Unfortunately, Jeff sees a lot of these types of cases. But consumers are in luck. Jeff created CarBuyingTips to help buyers of all credit rankings avoid dealer scams. The site is one of the leading sources on the web for information related to buying, leasing, and financing.

CarBuyingTips gives consumers the ammunition they need to confidently walk into a dealership and get the best deal. By doing a bit of research, knowing their financing options, and understanding the way dealers play the game, consumers can ease the pain of the car buying process.

Step 1: Do Some Simple Background Preparation

Before even stepping foot onto a dealer’s lot, there is some basic preparation that consumers must perform if they are going to get a good deal on a car. Dealers readily and efficiently take advantage of uninformed buyers who are sometimes unaware that they’re being taken for a ride. Using the tools on CarBuyingTips, knowing your credit score, and compiling a folder of information related to pricing and financing will ensure success at the dealership.

a) Know Your Credit Score

The first step in the buying process is making sure you know exactly what your credit score is. Reputable credit agencies like Equifax or Experian can provide an accurate report you can take to the dealership in case discrepancies arise in the dealer’s reporting.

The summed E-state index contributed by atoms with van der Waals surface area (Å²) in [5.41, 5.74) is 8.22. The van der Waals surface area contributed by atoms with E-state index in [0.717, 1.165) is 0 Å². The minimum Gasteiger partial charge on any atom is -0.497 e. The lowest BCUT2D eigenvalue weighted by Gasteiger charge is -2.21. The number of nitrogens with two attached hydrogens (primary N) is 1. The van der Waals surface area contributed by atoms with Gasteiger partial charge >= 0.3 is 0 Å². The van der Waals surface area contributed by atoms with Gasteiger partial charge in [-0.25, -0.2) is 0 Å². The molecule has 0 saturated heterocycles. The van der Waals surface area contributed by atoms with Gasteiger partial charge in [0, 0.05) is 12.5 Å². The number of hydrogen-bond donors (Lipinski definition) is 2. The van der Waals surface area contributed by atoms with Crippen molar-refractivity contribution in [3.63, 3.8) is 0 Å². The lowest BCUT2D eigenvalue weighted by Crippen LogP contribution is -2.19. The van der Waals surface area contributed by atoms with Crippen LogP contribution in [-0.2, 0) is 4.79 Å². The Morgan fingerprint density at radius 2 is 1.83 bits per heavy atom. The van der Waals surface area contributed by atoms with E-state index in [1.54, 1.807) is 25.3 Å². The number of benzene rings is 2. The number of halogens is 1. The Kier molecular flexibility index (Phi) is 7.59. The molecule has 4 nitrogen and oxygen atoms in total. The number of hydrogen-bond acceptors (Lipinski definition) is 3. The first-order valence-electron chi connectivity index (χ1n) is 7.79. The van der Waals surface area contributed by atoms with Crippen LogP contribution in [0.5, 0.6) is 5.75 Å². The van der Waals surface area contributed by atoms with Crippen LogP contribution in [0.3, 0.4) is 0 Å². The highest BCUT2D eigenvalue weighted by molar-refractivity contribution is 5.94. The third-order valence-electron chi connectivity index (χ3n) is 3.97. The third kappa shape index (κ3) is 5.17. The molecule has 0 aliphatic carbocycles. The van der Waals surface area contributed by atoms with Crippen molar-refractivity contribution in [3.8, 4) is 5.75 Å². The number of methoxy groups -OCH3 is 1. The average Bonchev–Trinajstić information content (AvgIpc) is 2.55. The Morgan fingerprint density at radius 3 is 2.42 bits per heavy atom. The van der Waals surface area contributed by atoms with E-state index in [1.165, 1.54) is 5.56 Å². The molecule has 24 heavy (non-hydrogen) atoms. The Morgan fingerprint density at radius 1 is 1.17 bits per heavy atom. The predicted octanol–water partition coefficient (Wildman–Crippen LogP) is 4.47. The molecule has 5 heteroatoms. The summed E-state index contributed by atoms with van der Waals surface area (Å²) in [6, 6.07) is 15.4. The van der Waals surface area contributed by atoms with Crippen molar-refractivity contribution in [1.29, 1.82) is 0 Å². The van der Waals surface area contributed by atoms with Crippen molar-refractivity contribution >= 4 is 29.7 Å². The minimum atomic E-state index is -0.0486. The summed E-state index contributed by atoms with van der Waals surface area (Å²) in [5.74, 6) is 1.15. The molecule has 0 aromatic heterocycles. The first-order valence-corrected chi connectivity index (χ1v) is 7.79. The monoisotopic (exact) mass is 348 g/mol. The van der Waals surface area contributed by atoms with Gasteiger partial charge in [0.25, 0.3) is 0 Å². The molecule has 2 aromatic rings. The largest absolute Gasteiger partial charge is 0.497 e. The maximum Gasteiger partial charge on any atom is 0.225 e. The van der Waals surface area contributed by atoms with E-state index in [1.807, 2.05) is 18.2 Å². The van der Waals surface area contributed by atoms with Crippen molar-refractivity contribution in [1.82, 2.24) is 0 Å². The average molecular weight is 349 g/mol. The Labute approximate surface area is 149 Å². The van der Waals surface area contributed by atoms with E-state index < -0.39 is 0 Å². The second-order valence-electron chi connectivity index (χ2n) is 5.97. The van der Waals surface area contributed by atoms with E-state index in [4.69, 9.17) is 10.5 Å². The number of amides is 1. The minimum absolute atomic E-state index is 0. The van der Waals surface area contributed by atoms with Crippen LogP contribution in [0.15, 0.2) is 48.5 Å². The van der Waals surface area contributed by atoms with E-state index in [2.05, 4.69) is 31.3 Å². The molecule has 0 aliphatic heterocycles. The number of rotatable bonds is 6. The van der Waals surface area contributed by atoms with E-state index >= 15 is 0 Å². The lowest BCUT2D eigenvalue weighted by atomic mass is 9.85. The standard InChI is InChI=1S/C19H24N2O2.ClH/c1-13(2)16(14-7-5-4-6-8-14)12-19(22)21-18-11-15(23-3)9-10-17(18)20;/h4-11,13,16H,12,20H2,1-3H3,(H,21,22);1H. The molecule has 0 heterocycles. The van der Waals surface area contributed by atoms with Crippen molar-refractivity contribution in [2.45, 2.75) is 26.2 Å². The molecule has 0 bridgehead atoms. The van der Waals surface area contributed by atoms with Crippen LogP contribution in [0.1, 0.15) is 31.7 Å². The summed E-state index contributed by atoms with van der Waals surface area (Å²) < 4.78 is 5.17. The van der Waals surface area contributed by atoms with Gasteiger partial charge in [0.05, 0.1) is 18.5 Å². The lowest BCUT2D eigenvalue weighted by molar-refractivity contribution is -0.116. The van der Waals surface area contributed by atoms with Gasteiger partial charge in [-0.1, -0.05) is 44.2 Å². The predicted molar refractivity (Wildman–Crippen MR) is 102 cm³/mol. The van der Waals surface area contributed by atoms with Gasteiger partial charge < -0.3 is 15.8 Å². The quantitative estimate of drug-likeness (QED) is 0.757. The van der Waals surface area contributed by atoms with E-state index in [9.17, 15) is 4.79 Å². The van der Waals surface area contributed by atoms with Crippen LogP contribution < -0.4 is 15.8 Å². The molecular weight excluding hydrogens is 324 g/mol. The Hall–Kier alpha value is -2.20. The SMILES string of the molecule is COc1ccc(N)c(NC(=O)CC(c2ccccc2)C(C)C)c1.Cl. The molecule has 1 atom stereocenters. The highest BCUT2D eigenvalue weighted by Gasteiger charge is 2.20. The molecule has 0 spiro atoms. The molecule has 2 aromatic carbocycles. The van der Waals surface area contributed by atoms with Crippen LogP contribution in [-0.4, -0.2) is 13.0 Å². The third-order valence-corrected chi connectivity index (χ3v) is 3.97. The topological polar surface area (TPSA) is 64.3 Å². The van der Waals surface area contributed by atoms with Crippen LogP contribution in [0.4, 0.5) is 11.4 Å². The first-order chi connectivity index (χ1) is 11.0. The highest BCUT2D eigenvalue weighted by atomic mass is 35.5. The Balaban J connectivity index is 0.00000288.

“It’s a big problem when the dealers know more about your credit score than you do,” Jeff said. “It should really be the other way around. If something slightly goes wrong with your car or air conditioner, you know it. But, credit is so complex and strange that it’s almost an afterthought when it should be a forethought.”

Dealers can take advantage of buyers’ ignorance of their credit scores. If you have a true score of 650, but a dealer tells you they have to take precautions and add higher financing rates to your loan because they’ve scored you at 580, the credit reports that you’ve prepared are very useful.

Photo of driver and credit report

Car buyers should come to the dealer prepared and know their credit scores to ensure the best possible APR.

Knowing your credit score is also important when making the initial decision of whether you should buy. Jeff notes that there are courses of action consumers can take to raise credit scores if they are outside of the range where financing approval is possible or if scores result in prohibitively high APRs.